After a lifetime of dreaming, it’s finally here.
And I have you to thank.
When I first joined Writer’s Digest, in 2001, one of my first jobs was to write our column spotlighting debut authors. Today you know it as Breaking In (Page 18), but then it was called First Success, and it focused in depth on one author at a time. I’d read their books, speak with them by phone, and hang up full of contagious excitement at what they’d managed to accomplish, often after years of perseverance through false starts and rejections. More than any other interviews I’ve done, those conversations were tangled with emotion: joy, gratitude, relief, uncertainty, trepidation, passion and, above all, hope.
That’s why it’s still a thrill for me to see those authors’ names crop up again and again: Steve Berry, who now has more than 20 million thrillers in print; Brent Hartinger, whose young adult novels have been adapted for TV and film; and dozens of others who have me as a cheerleader for life because I had the privilege of sharing in that first moment—when anything seemed possible.
This is mine.
My own debut, Almost Missed You (out today in hardcover, e-book and audio from St. Martin’s Press), is a story about love, friendship and family; about missed connections and what might have been; about our belief in what’s meant to be.
And when it comes to my personal meant-to-be list, WD is near the top.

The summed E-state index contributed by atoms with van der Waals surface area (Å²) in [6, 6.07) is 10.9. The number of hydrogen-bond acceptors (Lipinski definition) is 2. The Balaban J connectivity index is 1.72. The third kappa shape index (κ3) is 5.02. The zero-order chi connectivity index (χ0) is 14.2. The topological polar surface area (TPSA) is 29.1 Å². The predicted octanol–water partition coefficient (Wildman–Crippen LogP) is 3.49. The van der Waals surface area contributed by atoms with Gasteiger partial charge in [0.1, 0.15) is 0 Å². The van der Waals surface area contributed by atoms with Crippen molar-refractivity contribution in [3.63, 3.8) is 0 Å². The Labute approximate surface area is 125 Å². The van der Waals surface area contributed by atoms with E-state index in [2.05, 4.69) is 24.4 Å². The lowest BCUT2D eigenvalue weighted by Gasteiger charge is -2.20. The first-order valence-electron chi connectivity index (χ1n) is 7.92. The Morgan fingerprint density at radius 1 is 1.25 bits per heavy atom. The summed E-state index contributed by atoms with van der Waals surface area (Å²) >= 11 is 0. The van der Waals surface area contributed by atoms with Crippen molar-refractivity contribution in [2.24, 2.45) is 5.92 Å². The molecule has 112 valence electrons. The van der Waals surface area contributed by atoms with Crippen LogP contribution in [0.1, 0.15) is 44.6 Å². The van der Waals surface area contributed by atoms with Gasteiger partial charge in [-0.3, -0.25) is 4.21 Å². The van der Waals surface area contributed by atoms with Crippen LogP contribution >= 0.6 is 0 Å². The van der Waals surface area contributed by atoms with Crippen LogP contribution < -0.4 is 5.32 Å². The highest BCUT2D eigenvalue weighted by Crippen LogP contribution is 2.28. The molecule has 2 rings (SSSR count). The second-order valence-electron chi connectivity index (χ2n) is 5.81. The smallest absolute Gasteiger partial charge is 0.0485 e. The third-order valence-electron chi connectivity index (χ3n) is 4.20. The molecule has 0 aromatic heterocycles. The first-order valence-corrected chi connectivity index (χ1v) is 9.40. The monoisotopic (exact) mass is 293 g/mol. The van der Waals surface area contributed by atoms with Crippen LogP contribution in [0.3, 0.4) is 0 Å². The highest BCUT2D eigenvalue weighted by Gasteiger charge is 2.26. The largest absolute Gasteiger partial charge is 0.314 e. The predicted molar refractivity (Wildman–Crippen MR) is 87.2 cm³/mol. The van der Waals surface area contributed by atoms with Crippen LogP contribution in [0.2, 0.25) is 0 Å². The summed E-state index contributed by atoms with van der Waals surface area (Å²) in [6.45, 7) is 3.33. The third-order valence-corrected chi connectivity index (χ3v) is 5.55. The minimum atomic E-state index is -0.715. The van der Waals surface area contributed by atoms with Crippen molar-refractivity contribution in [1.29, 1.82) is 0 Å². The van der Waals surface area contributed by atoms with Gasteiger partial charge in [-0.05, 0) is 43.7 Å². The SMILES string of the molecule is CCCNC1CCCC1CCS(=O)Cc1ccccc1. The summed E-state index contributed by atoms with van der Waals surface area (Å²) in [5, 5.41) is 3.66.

My novel was born through years of editing articles on fiction techniques and itching to put them into practice. Through heartfelt conversations with authors who I admired so deeply I could no longer deny that I aspired to be among them. And through interactions with you, our readers, the most determined, inspiring crew I know, who gave right back to me the very gift that we at WD strive to impart every day: that electrical charge of feeling a part of something, and of being as well-equipped as anyone can be for the journey ahead.
I’ve been dabbling on the page since I was a child, but when I got serious about pursuing the craft, nearly a decade ago now, I did so largely in the closet, uncertain how my efforts would be received. I can’t tell you how many well-timed insights, wisdoms and words of encouragement landed with me purely by happenstance when I needed them most.
Thank you for accompanying me on this adventure, and for continuing to invite me along on yours. I’ll never forget this moment—or how lucky I am to share it with you.
Yours in writing,
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